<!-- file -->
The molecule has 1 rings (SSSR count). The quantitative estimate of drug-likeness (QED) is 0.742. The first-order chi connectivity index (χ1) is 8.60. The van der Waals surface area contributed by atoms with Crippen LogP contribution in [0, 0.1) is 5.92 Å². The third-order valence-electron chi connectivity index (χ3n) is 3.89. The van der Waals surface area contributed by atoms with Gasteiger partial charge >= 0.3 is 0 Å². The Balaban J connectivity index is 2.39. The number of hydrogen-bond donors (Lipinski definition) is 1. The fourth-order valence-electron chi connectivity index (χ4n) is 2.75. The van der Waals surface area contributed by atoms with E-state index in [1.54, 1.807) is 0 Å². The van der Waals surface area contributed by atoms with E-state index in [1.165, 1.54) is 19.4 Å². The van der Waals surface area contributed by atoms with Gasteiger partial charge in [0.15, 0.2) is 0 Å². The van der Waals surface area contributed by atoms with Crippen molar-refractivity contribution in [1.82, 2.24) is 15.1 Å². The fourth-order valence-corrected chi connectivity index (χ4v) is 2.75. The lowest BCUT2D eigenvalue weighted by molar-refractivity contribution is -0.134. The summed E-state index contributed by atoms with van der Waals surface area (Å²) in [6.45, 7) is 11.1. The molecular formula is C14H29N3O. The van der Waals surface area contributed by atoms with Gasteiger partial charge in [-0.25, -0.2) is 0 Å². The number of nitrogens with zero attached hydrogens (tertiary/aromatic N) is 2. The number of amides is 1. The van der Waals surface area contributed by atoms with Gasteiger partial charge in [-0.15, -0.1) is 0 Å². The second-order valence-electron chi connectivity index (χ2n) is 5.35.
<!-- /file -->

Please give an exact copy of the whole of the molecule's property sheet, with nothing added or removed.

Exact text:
The molecule has 1 rings (SSSR count). The quantitative estimate of drug-likeness (QED) is 0.742. The first-order chi connectivity index (χ1) is 8.60. The van der Waals surface area contributed by atoms with Crippen LogP contribution in [0, 0.1) is 5.92 Å². The third-order valence-electron chi connectivity index (χ3n) is 3.89. The van der Waals surface area contributed by atoms with Gasteiger partial charge >= 0.3 is 0 Å². The Balaban J connectivity index is 2.39. The number of hydrogen-bond donors (Lipinski definition) is 1. The fourth-order valence-electron chi connectivity index (χ4n) is 2.75. The van der Waals surface area contributed by atoms with E-state index in [1.54, 1.807) is 0 Å². The van der Waals surface area contributed by atoms with E-state index in [1.165, 1.54) is 19.4 Å². The van der Waals surface area contributed by atoms with Gasteiger partial charge in [0.15, 0.2) is 0 Å². The van der Waals surface area contributed by atoms with Crippen molar-refractivity contribution in [1.82, 2.24) is 15.1 Å². The fourth-order valence-corrected chi connectivity index (χ4v) is 2.75. The lowest BCUT2D eigenvalue weighted by molar-refractivity contribution is -0.134. The summed E-state index contributed by atoms with van der Waals surface area (Å²) in [6.45, 7) is 11.1. The molecular formula is C14H29N3O. The van der Waals surface area contributed by atoms with Gasteiger partial charge in [-0.25, -0.2) is 0 Å². The number of nitrogens with zero attached hydrogens (tertiary/aromatic N) is 2. The number of amides is 1. The van der Waals surface area contributed by atoms with Gasteiger partial charge in [-0.15, -0.1) is 0 Å². The second-order valence-electron chi connectivity index (χ2n) is 5.35.